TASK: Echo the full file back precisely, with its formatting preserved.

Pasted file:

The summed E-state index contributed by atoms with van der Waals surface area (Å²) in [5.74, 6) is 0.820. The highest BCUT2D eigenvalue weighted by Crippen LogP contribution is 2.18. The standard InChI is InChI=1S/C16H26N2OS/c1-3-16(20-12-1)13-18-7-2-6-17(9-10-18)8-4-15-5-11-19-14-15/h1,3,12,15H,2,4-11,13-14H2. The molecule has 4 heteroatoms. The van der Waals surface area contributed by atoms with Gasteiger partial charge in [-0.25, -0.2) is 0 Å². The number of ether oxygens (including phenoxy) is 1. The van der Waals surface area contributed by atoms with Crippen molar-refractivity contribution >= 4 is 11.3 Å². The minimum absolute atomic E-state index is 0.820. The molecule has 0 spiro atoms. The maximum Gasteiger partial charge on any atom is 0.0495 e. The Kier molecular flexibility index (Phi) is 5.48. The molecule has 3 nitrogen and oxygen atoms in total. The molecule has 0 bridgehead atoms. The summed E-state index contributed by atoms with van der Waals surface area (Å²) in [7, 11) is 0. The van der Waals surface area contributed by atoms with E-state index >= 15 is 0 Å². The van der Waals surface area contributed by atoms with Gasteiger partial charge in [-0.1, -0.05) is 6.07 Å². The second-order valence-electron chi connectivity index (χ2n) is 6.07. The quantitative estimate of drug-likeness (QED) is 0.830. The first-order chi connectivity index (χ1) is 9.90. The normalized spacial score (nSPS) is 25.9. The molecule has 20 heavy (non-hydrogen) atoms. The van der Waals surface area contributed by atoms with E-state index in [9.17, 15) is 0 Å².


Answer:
The summed E-state index contributed by atoms with van der Waals surface area (Å²) in [5.74, 6) is 0.820. The highest BCUT2D eigenvalue weighted by Crippen LogP contribution is 2.18. The standard InChI is InChI=1S/C16H26N2OS/c1-3-16(20-12-1)13-18-7-2-6-17(9-10-18)8-4-15-5-11-19-14-15/h1,3,12,15H,2,4-11,13-14H2. The molecule has 4 heteroatoms. The van der Waals surface area contributed by atoms with Gasteiger partial charge in [-0.25, -0.2) is 0 Å². The number of ether oxygens (including phenoxy) is 1. The van der Waals surface area contributed by atoms with Crippen molar-refractivity contribution >= 4 is 11.3 Å². The minimum absolute atomic E-state index is 0.820. The molecule has 0 spiro atoms. The maximum Gasteiger partial charge on any atom is 0.0495 e. The Kier molecular flexibility index (Phi) is 5.48. The molecule has 3 nitrogen and oxygen atoms in total. The molecule has 0 bridgehead atoms. The summed E-state index contributed by atoms with van der Waals surface area (Å²) in [7, 11) is 0. The van der Waals surface area contributed by atoms with E-state index >= 15 is 0 Å². The van der Waals surface area contributed by atoms with Gasteiger partial charge in [-0.1, -0.05) is 6.07 Å². The second-order valence-electron chi connectivity index (χ2n) is 6.07. The quantitative estimate of drug-likeness (QED) is 0.830. The first-order chi connectivity index (χ1) is 9.90. The normalized spacial score (nSPS) is 25.9. The molecule has 20 heavy (non-hydrogen) atoms. The van der Waals surface area contributed by atoms with E-state index in [9.17, 15) is 0 Å².